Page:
William Howard Taft

(1857-1930 / Cincinnati, Ohio)

William Howard Taft Quotes

  • ''Well, children, enjoy this all you can, for in four years you may begin to walk over again.''
    William Howard Taft (1857-1930), U.S. president. Taft to his son Robert and daughter Helen while being driven about Beverly, Massachusetts, in an automobile. Archie Butt, Taft and Roosevelt: The Intimate Letters of Archie Butt, Military Aide, 1: 174, Doubleday, Doran & Company (1930). For the first time in his life, Taft did not have to worry about his personal finances.
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  • ''I have come to the conclusion that the major part of the work of a President is to increase the gate receipts of expositions and fairs and by tourists into town.''
    William Howard Taft (1857-1930), U.S. president. Letter, Butt to his sister-in-law, Clara F. Butt, June 1, 1909. Archie Butt, Taft and Roosevelt: The Intimate Letters of Archie Butt, Military Aide, 1: 108, Doubleday, Doran & Company (1930). Taft felt that he must answer many requests for personal appearances.
  • ''I don't know the man I admire more than [Charles Evans] Hughes. If ever I have the chance I shall offer him the Chief Justiceship.''
    William Howard Taft (1857-1930), U.S. president. Letter, Butt to his sister-in-law, Clara F. Butt, March 21, 1910. Archie Butt, Taft and Roosevelt: The Intimate Letters of Archie Butt, Military Aide, 1: 310, Doubleday, Doran & Company (1930). Taft's comment to Butt after he had urged Hughes to seek reelection as governor of New York.
  • ''Doctor, I want you to make it known to your government that it can trust us implicitly, for we do not want any of your territory. We only want your trade.''
    William Howard Taft (1857-1930), U.S. president. Letter, Butt to his sister-in-law, Clara F. Butt, November 21, 1909. Archie Butt, Taft and Roosevelt: The Intimate Letters of Archie Butt, Military Aide, 1: 215, Doubleday, Doran & Company (1930). Taft to Dr. Wu, the Chinese Minister.
  • ''There is no "but" in it. The way to be an administration Senator is to vote with the Administration.''
    William Howard Taft (1857-1930), U.S. president. Letter, Butt to his sister-in-law, Clara F. Butt, March 4, 1910. Archie Butt, Taft and Roosevelt: The Intimate Letters of Archie Butt, Military Aide, 1: 297, Doubleday, Doran & Company (1930). Taft to a senator who had voted for a bill he himself opposed.
  • ''She does not realize that the only difference between us is that she is on one stage and I on another. I feel that I am acting just as much as she is.''
    William Howard Taft (1857-1930), U.S. president. Taft to Butt, cited by Butt, January 12, 1910. Archie Butt, Taft and Roosevelt: The Intimate Letters of Archie Butt, Military Aide, 1: 258, Doubleday, Doran & Company (1930). Taft's comment when a female singer concentrated on him throughout an opera.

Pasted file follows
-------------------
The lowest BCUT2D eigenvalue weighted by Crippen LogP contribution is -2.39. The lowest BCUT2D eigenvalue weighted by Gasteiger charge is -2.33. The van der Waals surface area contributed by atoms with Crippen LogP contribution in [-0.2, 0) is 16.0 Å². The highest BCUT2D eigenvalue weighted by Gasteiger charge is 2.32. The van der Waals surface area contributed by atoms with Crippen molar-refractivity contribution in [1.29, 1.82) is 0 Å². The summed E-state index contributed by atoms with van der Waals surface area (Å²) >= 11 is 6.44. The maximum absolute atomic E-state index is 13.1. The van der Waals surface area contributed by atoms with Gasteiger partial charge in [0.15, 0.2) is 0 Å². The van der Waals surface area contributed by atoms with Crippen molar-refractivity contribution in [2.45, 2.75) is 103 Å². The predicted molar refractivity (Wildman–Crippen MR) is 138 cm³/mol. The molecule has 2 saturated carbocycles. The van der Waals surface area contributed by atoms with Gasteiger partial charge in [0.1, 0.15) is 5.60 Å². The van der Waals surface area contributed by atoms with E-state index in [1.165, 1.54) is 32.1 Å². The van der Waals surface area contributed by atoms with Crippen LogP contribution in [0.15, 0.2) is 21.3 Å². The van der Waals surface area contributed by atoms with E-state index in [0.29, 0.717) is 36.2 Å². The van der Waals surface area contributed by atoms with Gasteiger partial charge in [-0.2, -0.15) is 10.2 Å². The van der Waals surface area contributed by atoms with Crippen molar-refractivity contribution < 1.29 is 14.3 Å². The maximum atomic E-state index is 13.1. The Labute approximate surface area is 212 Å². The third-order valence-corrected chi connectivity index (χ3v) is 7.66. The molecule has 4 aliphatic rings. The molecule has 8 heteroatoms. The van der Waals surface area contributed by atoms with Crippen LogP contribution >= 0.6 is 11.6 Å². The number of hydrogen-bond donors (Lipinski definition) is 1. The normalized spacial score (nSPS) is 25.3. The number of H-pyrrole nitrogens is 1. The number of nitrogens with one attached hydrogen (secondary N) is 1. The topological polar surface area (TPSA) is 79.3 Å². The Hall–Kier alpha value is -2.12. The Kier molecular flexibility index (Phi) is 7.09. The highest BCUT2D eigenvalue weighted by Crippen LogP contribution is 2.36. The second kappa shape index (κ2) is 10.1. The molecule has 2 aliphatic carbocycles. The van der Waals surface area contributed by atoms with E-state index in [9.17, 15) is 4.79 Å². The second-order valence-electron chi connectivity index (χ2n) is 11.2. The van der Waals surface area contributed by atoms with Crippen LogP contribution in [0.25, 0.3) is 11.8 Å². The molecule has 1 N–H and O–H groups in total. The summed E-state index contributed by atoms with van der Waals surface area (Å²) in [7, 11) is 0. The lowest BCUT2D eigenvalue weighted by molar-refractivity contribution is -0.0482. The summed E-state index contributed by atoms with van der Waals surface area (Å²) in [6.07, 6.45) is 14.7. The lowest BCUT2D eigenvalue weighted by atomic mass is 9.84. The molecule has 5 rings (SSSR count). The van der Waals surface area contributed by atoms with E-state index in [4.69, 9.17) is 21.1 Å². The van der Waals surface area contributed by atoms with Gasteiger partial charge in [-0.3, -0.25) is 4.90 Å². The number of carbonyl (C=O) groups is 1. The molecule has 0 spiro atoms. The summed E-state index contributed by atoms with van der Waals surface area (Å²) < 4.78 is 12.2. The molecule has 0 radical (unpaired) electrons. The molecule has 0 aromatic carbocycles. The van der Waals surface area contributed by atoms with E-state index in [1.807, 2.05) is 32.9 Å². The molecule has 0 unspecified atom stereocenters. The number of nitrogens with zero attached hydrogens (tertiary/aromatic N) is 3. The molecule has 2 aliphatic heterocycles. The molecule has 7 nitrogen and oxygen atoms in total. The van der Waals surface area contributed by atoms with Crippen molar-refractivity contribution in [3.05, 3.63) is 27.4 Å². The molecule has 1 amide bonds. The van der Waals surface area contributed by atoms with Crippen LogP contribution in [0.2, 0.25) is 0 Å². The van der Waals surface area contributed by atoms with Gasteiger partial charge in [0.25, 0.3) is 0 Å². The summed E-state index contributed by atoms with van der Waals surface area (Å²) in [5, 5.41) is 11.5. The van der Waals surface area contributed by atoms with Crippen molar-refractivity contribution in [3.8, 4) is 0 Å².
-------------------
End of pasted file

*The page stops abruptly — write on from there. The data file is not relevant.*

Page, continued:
• ''No, the only things which do not bother me are the elements. I can overcome them without a fight. All one has to do to get the best of the elements is to stand pat and one will win.''
    William Howard Taft (1857-1930), U.S. president. Archie Butt, Taft and Roosevelt: The Intimate Letters of Archie Butt, Military Aide, 1: 84, Doubleday, Doran & Company (1930). Taft's reply to Butt's asking, while horseback riding, if he objected to a rain shower.
  • ''Well, from what you tell me I should say that it was not only a landslide but a tidal wave and holocaust all rolled into one general cataclysm.''
    William Howard Taft (1857-1930), U.S. president. Taft to his Secretary of State, Philander C. Knox, who had called the election returns of 1910 "a landslide." Archie Butt, Taft and Roosevelt: The Intimate Letters of Archie Butt, Military Aide, 2: 556, Doubleday, Doran & Company (1930).
  • ''That all may be so, but when I begin to exercise that power I am not conscious of the power, but only of the limitations imposed on me.''
    William Howard Taft (1857-1930), U.S. president. Letter, Butt to his sister-in-law, Clara F. Butt, March 22, 1909. Archie Butt, Taft and Roosevelt: The Intimate Letters of Archie Butt, Military Aide, 1: 26, Doubleday, Doran & Company (1930). Reporter Al Lewis told Butt that the press was getting very angry with Taft, who did not give out press releases every hour, as Roosevelt had done.
  • ''It does seem strange that the only place in the government which I would have liked to fill myself I am forced to give to another.''
    William Howard Taft (1857-1930), U.S. president. Letter, Butt to his sister-in-law, Clara F. Butt, July 8, 1910. Archie Butt, Taft and Roosevelt: The Intimate Letters of Archie Taft, Military Aide, 2: 439, Doubleday, Page & Company (1930). Taft's life goal was to serve on the Supreme Court. He made this comment following the death of Chief Justice Melville W. Fuller and visit to moribund Justice William H. Moody.

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